|The Powder-Puff Killer|
On June 1 at 6 p.m. Mrs. D, wife of Dr. D, awakens from her nap and begins to dress and apply cosmetics for the opera. She opens her compact and takes out her powder-puff. Suddenly a spider emerges, springs on Mrs. D, bites her, and absconds. That night Mrs. D is in bed in pain and is feverish. Dr. D gives her a hypodermic injection. The injection may be demerol or it may be air bubbles. Shortly after the injection Mrs. D dies. Dr. D is charged with premeditated murder by spider bite and air bubbles.
(1) At Dr. D's trial the prosecution calls Dr. T, a toxicologist, as its first witness. On direct examination Dr. T states that upon testing the cadaver of Mrs. D for venom, he found spider venom. On cross-examination the following occurs:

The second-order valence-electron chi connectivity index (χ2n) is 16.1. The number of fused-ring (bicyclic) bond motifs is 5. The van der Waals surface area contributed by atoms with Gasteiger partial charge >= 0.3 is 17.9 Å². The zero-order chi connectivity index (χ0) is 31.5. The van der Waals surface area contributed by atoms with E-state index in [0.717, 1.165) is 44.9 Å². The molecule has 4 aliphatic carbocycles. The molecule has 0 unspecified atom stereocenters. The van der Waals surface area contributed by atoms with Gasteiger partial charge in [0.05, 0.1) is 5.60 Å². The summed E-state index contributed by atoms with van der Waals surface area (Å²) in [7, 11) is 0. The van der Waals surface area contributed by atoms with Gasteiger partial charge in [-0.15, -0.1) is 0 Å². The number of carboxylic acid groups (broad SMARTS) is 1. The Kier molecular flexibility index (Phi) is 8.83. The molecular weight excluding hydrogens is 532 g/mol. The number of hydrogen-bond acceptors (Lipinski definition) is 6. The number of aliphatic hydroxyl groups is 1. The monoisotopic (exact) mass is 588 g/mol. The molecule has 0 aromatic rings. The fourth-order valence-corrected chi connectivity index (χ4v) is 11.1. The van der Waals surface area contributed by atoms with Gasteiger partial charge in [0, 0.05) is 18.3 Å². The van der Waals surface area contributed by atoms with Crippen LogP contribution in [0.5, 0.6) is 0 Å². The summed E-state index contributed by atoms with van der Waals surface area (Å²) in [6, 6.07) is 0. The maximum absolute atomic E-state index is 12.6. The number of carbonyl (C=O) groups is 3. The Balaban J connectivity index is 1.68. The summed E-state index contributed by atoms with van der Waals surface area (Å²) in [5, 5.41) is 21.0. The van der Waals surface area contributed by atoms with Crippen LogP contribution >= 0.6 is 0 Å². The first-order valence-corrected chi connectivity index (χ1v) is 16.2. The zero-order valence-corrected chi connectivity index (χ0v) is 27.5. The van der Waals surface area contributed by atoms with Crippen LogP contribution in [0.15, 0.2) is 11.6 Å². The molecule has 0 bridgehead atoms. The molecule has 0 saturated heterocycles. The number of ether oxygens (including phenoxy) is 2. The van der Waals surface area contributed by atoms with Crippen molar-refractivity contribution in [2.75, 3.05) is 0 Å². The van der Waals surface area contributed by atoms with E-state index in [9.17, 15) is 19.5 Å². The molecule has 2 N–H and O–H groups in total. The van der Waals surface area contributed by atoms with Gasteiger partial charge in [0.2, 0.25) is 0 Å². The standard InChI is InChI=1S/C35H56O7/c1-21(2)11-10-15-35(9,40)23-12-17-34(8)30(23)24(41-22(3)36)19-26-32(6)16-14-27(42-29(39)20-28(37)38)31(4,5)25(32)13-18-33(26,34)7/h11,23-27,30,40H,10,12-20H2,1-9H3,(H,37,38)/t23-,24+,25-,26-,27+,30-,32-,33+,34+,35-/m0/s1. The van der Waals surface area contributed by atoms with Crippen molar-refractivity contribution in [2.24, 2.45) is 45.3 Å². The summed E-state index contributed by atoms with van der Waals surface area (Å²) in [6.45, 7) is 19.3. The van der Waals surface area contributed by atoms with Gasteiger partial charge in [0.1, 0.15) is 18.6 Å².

Q: How much venom did you find?
A: About one-half cc.
Q: What kind?
A: Black widow.
Q: You also found traces of demerol, didn't you?
By the D.A.: Objection.
What is the basis of the district attorney's objection? What ruling should the court make? Why?
(2) Suppose that after Dr. T is excused the prosecution calls M, Mrs. D's mother. M testifies that she saw D open his wife's compact and put a spider into it. On cross-examination M is asked if she has made a will that disinherits Dr. D. The D.A. objects.
What ruling and why? What general rules concerning the scope of cross-examination may be derived from this example?